And this summer, Betty Ray of Carrollton joined the New Orleans Baptist Seminary’s Tel Gezer Water System Excavation Project sponsored by the Center for Archaeological Research.
According to the Center, the Gezer water system excavation is a joint project of the Moskau Institute for Archaeology at NOBTS and the Israel Nature and Parks Authority (INPA) along with Liberty University School of Divinity, a dig consortium member. The excavation is directed by Dennis Cole, Jim Parker and Dan Warner of New Orleans Seminary, INPA chief archaeologist Tsvika Tsuk and Eli Yannai.
She said there were three major areas of concentration: a massive water system, a very large gate area and an area of store rooms next to the city wall.
In 2010, the Center for Archaeological Research took on the challenge to reopen the ancient water system at Gezer, which first was exposed beginning in 1905 by the British archaeologist Robert A. S. Macalister. According to the Center, Macalister’s excavations left several unanswered questions, such as, what is the source for the water, what is the date of the tunnel, and what is its overall function, reopening the system was necessary to clarify these issues. Since the tunnel first was exposed, over 10 meters of fill had accumulated in the tunnel, which leads to a cave or cavern that is the source for the water. This diagonal stepped tunnel leading to the cavern is over 40 meters long heading in an eastern direction.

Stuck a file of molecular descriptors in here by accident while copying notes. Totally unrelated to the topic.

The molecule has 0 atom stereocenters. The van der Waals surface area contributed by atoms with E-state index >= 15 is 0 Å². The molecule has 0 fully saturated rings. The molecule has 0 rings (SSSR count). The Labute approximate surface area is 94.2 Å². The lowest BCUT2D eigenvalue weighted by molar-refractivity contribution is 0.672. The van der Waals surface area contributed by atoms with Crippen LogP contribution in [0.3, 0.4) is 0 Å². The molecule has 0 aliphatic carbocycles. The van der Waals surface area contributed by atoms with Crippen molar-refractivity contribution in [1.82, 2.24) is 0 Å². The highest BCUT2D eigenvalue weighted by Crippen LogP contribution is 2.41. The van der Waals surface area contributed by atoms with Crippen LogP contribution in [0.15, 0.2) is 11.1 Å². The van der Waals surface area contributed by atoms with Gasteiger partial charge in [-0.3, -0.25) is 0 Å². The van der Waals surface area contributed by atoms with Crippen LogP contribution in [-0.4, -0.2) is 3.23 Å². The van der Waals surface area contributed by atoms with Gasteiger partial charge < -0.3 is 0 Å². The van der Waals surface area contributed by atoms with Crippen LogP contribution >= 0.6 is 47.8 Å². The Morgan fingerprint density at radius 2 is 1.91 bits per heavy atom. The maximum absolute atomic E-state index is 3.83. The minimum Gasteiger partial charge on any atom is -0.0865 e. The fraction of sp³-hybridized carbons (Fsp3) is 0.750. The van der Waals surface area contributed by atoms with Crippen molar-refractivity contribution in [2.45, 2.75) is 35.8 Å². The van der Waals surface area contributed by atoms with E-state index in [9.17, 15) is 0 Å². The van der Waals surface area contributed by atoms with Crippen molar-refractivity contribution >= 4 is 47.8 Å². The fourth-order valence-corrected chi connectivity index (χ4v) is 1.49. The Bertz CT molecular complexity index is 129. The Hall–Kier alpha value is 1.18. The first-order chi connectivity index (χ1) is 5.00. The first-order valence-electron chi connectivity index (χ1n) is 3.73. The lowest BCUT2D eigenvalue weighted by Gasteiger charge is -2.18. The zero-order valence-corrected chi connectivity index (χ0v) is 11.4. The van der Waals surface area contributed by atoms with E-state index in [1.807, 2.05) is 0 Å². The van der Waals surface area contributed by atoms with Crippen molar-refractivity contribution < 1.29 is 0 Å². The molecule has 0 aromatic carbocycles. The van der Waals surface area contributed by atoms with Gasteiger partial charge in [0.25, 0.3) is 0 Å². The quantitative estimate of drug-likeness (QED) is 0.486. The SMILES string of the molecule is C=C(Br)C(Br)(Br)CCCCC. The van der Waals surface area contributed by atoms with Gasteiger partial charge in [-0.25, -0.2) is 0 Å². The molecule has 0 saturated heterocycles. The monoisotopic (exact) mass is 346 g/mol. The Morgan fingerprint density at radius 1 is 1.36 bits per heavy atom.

Ray said the water system consists of a key hole entry, a tunnel that is 12’ wide, 24’ high and 130’ into the ground with a basin and cavern at the bottom. They have found “lots of pottery shards, some foundation deposits, jugs and juglets.”
According to the Center, the Summer 2017 expedition, was quite exciting. An article in Newsweek said “archaeologists in Israel have uncovered treasure and 3,200 year-old bodies at what is said to be the site of the of the Biblical city of Gezer, believed to have been destroyed in a devastating raid by the ancient Egyptians. Excavations of the city appeared to show how three inhabitants, two adults and a child met a violent end after a series, Egyptian pharaohs attempting to bring Gezer to heel, finally reducing it to rubble in the 13th Century B.C.
For more information about the dig or to volunteer to attend next summer’s excavation, go to http://www.telgezer.com/.